With a cell of this design many of the disadvantages of the prior art are overcome. Thus, with this type of a cell, absorbometric, turbidimetric, nephelometric, and fluorometric measurements can be made more efficiently using the same cell. The absorbance path length may be relatively long; in a typical case in the neighborhood of 5 millimeters. For fluorescence measurements, the entrance slit to the photometer is fully illuminated by and integrally coupled to the cells' fluorescence fluid which exits through the first optical path of the cell to a detector. The amount of liquid visible to the photometer entrance slit in the fluorescence or nephelometric modes is greater than the amount of fluid visible to the photometer in the absorbance or turbidimetric modes. Finally, the cell has a small internal volume, such that excessive sample volumes need not be used. The internal geometry of the cell allows for a very efficient wash-in and wash-out of the samples and the cell is easy to fabricate and is of low cost.

BRIEF DESCRIPTION OF THE DRAWINGS

The invention may be more fully understood from the following detailed description therof taken in connection with accompanying drawings which form a part of this application and in which:

FIG. 1 is a pictorial view of an optical measuring cell constructed in accordance with this invention;

FIG. 2 is an end elevation view of the optical cell depicted in FIG. 1, but unmasked, viewing the optical wall containing the exit aperture for a radiation detection;

FIG. 3 is a cross-sectional elevation view of the cell depicted in FIG. 2 taken along the section line 3--3;

FIG. 4 is an end elevation view of a complete optical cell viewing the masked exit aperture;

FIG. 5 is a side elevation view of the optical cell of FIG. 4 depicting the entrance aperture for the fluorescence radiation exciting source:

FIG. 6 is a side elevation view of the cell of FIG. 4 depicting the exit aperture for the fluorescence radiation exciting source; and

FIG. 7 is a back elevation of the cell of FIG. 4 depicting the entrance aperture for the absorbance radiation.

DETAILED DESCRIPTION OF THE PREFERRED EMBODIMENTS

With reference to FIGS. 1 - 3, the structure of the optical measuring cell 10 of this invention may be seen. The cell 10 itself preferably is constructed of various pieces of quartz, i.e., spectrocell grade, S.U.B. fused silica. Alternatively it may be made of any optically transparent material such as glass, plastic and other materials known to those skilled in the art. In particular, the cell is configured to provide an L-shaped optical chamber 12 in which an absorbance measuring path denoted by the axis 14 lies along the horizontal leg of the L. The horizontal leg of the L may be formed by four flat slab-like pieces of quartz 16 fused together in a rectangular annulus-like shape to provide the horizontal leg portion of the L-shaped chamber 12. The vertical leg of the chamber 12 is formed by a second set of four pieces of quartz 18 fused together in an annulus-like rectangle to define the vertical leg portion 20 of the chamber. To complete the construction of the chamber 12, an upper block of quartz 22 having a bore 29 which communicates between the vertical leg portion 20 and the exterior of the cell. To facilitate the connection of the cell with tubing, a quartz tube 26 is fused to the block 22 to communicate with the bore 24.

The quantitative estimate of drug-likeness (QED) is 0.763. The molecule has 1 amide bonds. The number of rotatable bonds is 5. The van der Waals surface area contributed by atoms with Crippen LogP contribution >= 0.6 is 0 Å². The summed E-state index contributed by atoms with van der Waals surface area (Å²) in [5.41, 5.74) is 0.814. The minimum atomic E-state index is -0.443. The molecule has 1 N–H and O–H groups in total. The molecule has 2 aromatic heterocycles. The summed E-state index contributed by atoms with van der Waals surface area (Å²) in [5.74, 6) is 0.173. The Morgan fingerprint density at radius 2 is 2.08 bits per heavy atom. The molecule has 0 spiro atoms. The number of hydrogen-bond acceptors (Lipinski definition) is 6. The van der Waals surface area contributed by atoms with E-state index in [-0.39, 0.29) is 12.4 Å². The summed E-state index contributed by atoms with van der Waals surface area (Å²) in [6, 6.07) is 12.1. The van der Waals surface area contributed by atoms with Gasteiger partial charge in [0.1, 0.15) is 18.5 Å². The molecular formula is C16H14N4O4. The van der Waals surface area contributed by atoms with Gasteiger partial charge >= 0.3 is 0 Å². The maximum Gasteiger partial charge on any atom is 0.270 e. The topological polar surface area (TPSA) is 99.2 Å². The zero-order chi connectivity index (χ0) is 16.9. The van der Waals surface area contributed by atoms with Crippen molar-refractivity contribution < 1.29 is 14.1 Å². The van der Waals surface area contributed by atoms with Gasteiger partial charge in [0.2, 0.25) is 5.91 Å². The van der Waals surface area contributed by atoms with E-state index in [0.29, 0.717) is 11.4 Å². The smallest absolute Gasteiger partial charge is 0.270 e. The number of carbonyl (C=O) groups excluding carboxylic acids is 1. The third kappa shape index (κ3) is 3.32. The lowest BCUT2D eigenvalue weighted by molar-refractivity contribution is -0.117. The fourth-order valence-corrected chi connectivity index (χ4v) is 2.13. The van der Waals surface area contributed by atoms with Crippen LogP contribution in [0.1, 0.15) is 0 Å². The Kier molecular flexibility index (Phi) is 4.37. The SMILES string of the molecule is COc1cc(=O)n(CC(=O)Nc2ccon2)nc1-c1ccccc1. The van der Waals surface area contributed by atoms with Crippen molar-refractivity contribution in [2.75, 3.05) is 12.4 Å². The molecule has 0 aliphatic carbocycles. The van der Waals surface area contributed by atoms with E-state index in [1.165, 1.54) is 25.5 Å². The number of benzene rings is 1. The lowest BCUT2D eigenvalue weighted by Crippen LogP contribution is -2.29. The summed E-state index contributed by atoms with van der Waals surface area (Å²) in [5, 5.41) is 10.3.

Alternatively the chamber 12 can be formed of three pieces of quartz, one for each of the entrance and exit faces and one for the chamber itself. In this case, the L-shaped chamber is ground into the mid portion of a solid piece of quartz and the surfaces polished.

The lower portion of the cell 10 is similarly constructed with a lower block 30 defining a bore 32 which communicates with that portion of the horizontal leg of the L-shaped chamber forming the radiation entrance of the chamber 12. Similarly, a quartz tube 34 is fused to the lower end of the block 30 at the exit region of the bore 32. A suitable chemically inert plastic tubing 36 such as tetrafluoroethylene (teflonŽ) is inserted through the tubing 34 and 36 to connect liquids to the cell. The upper end of the tubing 36 (as is also true for the lower end of the tubing 38) has its inside diameter tapered as at 39 to facilitate to the transition to the L-shaped chamber 12. Furthermore, the elements 18 forming the vertical leg portion 20 have their lower surfaces tapered upwardly at a approximately a 5° angle to facilitate the escape of air and other debris entering the cell. The upper surfaces of the elements 16 forming the horizontal leg portion are tapered similarly to complement the taper of the elements 18.